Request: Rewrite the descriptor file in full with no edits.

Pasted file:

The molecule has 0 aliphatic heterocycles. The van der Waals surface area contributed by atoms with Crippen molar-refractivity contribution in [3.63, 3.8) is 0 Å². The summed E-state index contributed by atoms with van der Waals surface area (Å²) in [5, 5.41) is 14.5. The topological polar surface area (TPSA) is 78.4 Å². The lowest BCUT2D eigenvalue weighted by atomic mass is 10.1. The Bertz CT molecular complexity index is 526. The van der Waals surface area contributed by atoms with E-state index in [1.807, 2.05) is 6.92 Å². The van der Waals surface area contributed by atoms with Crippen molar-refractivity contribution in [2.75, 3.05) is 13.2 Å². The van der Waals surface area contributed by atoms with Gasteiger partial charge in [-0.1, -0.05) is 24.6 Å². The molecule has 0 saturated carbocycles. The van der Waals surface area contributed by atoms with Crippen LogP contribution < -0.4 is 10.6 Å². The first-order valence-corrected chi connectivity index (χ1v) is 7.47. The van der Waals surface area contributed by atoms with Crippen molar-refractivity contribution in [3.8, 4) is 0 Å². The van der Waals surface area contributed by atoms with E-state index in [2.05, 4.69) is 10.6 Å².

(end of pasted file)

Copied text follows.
The molecule has 0 aliphatic heterocycles. The van der Waals surface area contributed by atoms with Crippen molar-refractivity contribution in [3.63, 3.8) is 0 Å². The summed E-state index contributed by atoms with van der Waals surface area (Å²) in [5, 5.41) is 14.5. The topological polar surface area (TPSA) is 78.4 Å². The lowest BCUT2D eigenvalue weighted by atomic mass is 10.1. The Bertz CT molecular complexity index is 526. The van der Waals surface area contributed by atoms with E-state index in [1.807, 2.05) is 6.92 Å². The van der Waals surface area contributed by atoms with Crippen molar-refractivity contribution in [2.75, 3.05) is 13.2 Å². The van der Waals surface area contributed by atoms with Gasteiger partial charge in [-0.1, -0.05) is 24.6 Å². The molecule has 0 saturated carbocycles. The van der Waals surface area contributed by atoms with Crippen LogP contribution < -0.4 is 10.6 Å². The first-order valence-corrected chi connectivity index (χ1v) is 7.47. The van der Waals surface area contributed by atoms with Crippen molar-refractivity contribution in [3.8, 4) is 0 Å². The van der Waals surface area contributed by atoms with E-state index in [2.05, 4.69) is 10.6 Å².